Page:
As it happened, today was the day of the Peruvian National Census, conducted once every 10 years. In an interesting arrangement, all citizens, residents, and tourists are required to stay in their homes or hotels between 8 in the morning and 5 in the afternoon as census workers spread out across the nation.

In a last-minute ruling, the government altered the rules slightly, allowing tourists arriving on the day of the census to come ashore and spend time (and money) in a few select places. And so we did.

At Chan-Chan, I came across a special representative of the Tourist Police, hard at work.

TRUJILLO AND SALAVERRY, PERU

Trujillo, Peru. Photo by Corey Sandler
Coastal Peru. Photo by Corey Sandler
Trujillo, Peru. Photo by Corey Sandler
Trujillo, Peru. Photo by Corey Sandler

All photos and text Copyright 2017 by Corey Sandler, all rights reserved.

IF YOU WOULD LIKE TO PURCHASE AN AUTOGRAPHED COPY OF ONE OF MY BOOKS, PLEASE CONTACT ME.

SEE THE “How to Order a Photo or Autographed Book” TAB ON THIS PAGE FOR INSTRUCTIONS

————-

Now available, the revised Second Edition of “Henry Hudson Dreams and Obsession” by Corey Sandler, for the Amazon Kindle. You can read the book on a Kindle device, or in a Kindle App on your computer, laptop, tablet, or smartphone.

If you would like to purchase an autographed copy, please see the tab on this page, “HOW TO ORDER A PHOTO OR AUTOGRAPHED BOOK”

Here’s where to order an electronic copy for immediate delivery:

http://www.amazon.com/dp/B00IA9QTBM

Henry Hudson Dreams and Obsession: The Tragic Legacy of the New World’s Least Understood Explorer (Kindle Edition)

IF YOU WOULD LIKE TO PURCHASE AN AUTOGRAPHED COPY OF ONE OF MY BOOKS,  PLEASE CONTACT ME.

SEE THE “How to Order a Photo or Autographed Book” TAB ON THIS PAGE FOR INSTRUCTIONS

20 October 2017:
Manta, Ecuador:
Take Your Hat

By Corey Sandler, Destination Consultant Silversea Cruises

Here in Ecuador (as in Equator) you need a good hat. It’s not a fashion statement; it’s an essential.

Manta, the largest seaport in Ecuador, is a bit less than one degree south of the Equator, about 65 miles or 105 kilometers below.

It is nearby the place where a famous type of millinery for men and women is made, but that article of clothing bears the name of another country. The famous Panama Hat was first made here, and exported to the workers laboring in the hot sun.

Panama Hats in Ecuador. Photo by Corey Sandler

Today they still make some very fine Panama Hats in Ecuador. But if you don’t look very closely at the label, you might find that your sombrero nuevo was hecho en China.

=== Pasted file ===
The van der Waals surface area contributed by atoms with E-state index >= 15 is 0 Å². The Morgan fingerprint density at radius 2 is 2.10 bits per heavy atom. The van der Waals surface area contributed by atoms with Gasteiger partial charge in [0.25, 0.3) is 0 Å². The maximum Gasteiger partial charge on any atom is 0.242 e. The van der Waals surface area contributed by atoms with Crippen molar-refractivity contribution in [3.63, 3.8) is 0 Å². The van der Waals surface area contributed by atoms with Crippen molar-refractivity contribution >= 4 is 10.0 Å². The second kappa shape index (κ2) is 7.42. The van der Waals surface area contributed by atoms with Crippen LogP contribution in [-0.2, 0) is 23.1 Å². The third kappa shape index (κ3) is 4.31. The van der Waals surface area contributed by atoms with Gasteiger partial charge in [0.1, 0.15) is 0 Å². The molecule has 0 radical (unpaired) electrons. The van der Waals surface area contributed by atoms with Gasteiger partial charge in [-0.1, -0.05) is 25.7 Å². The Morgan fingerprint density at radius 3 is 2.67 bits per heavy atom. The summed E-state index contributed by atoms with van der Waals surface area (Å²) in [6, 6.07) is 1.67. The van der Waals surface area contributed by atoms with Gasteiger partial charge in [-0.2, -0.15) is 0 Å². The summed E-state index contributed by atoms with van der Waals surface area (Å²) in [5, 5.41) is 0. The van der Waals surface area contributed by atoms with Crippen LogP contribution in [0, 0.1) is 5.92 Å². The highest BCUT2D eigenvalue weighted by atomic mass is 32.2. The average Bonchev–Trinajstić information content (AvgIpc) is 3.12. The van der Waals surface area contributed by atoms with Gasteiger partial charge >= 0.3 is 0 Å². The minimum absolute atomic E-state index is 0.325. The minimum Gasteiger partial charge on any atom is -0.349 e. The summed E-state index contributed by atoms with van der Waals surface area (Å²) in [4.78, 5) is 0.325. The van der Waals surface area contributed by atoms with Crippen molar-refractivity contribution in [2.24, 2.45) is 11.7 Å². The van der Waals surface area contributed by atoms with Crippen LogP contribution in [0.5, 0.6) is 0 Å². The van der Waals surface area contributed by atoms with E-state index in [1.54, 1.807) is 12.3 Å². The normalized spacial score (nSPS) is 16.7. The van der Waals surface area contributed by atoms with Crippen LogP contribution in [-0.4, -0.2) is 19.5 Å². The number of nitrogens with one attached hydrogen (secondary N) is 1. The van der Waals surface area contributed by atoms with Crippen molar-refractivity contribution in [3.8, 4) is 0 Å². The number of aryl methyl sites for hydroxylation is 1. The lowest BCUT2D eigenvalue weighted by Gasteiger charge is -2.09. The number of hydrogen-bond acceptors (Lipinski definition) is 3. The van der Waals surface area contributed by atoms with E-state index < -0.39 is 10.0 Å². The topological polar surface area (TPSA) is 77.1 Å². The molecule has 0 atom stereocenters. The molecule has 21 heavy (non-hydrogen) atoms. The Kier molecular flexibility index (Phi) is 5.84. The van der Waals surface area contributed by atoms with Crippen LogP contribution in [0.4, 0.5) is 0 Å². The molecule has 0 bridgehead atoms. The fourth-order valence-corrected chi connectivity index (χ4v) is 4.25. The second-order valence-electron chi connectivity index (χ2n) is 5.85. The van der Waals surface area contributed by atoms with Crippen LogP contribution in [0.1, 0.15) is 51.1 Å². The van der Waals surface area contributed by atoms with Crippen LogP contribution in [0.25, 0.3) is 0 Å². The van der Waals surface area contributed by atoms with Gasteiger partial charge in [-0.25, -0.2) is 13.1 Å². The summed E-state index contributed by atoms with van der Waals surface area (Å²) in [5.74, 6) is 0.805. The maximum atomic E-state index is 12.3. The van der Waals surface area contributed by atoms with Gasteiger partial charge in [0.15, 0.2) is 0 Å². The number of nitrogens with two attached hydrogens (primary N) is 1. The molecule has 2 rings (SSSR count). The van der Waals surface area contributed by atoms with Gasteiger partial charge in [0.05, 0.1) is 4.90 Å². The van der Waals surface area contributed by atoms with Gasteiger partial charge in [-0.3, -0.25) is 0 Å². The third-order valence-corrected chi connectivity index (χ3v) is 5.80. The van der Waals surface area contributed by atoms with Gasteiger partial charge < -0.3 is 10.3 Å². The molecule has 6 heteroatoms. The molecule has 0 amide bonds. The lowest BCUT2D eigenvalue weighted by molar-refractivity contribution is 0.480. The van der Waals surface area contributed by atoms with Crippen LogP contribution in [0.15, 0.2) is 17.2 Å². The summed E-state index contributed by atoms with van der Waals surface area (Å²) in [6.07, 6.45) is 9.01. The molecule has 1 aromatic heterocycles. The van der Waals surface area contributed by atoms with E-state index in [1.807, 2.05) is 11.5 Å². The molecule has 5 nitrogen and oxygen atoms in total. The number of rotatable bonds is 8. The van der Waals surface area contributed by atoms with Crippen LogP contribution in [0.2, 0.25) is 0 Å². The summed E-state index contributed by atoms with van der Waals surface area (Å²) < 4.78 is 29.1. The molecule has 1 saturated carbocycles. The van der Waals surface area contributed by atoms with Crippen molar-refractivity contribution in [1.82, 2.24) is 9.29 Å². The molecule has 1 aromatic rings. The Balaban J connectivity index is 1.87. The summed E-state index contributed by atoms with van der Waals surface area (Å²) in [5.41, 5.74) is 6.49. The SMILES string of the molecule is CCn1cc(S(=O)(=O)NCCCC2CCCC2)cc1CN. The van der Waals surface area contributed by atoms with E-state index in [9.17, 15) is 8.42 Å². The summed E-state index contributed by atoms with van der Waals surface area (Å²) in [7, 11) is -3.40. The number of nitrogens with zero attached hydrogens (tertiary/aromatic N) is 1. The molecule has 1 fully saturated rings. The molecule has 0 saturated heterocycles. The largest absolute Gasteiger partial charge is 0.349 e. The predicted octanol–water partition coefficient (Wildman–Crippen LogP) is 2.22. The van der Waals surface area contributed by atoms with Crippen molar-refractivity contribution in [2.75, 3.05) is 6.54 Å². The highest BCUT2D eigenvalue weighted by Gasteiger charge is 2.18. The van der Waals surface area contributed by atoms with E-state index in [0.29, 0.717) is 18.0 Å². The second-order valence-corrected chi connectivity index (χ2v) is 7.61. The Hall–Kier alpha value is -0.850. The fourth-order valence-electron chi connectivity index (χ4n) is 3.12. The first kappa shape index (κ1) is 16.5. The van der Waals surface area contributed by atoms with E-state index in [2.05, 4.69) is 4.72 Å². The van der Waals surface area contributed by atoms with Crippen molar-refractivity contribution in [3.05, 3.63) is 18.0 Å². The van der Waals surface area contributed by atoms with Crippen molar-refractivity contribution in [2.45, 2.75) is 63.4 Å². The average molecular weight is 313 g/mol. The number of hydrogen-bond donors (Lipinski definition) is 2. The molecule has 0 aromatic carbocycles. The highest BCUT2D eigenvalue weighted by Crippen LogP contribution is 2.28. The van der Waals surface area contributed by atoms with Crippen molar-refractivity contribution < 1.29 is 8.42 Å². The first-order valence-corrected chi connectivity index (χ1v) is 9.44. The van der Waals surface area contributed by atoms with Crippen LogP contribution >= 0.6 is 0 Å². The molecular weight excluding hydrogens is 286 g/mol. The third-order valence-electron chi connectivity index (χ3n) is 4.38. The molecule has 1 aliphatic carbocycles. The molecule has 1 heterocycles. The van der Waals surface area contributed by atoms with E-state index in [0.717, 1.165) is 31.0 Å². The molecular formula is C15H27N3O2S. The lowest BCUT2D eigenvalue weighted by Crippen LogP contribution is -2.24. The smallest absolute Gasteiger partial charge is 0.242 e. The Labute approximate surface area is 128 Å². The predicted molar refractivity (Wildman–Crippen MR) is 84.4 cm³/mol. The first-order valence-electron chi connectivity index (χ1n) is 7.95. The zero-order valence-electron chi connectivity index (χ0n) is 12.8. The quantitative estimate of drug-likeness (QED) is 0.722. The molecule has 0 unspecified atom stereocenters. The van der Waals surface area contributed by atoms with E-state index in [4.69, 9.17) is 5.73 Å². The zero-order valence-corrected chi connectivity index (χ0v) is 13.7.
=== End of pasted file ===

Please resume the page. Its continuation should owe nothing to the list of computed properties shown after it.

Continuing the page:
Though you may never have been here, chances are pretty good you’ve opened a tin of food that was packed here. This is one of the major sources of canned (and fresh) tuna.

Just ask Bumble Bee, Van Camps, and a half-dozen other major companies with canneries here. And the most valuable fresh tuna are packed in ice, loaded on jets, and shipped around the world to connoisseurs.

Tuna coming ashore in Manta. Photo by Corey Sandler
Street vendor in Manta. Photo by Corey Sandler

And although huge, goofy-looking Manta Rays are indeed found in the waters near Manta, they’re also quite common in many other places.

Manta Rays get their name from the Spanish word manta which means blanket, which is a reference to their shape.

Manta, Ecuador gets its name from the Manta tribe, a group of people that was subsumed into the oncoming Inca tide in the 15th century.

Back to hats.

I am fond of a quote from Henry David Thoreau, the champion of simplicity. He too, though, prized his hat: “Live your life, do your work, then take your hat.”

All photos and text Copyright 2017 by Corey Sandler, all rights reserved.

IF YOU WOULD LIKE TO PURCHASE AN AUTOGRAPHED COPY OF ONE OF MY BOOKS, PLEASE CONTACT ME.

SEE THE “How to Order a Photo or Autographed Book” TAB ON THIS PAGE FOR INSTRUCTIONS

————-

Now available, the revised Second Edition of “Henry Hudson Dreams and Obsession” by Corey Sandler, for the Amazon Kindle. You can read the book on a Kindle device, or in a Kindle App on your computer, laptop, tablet, or smartphone.

If you would like to purchase an autographed copy, please see the tab on this page, “HOW TO ORDER A PHOTO OR AUTOGRAPHED BOOK”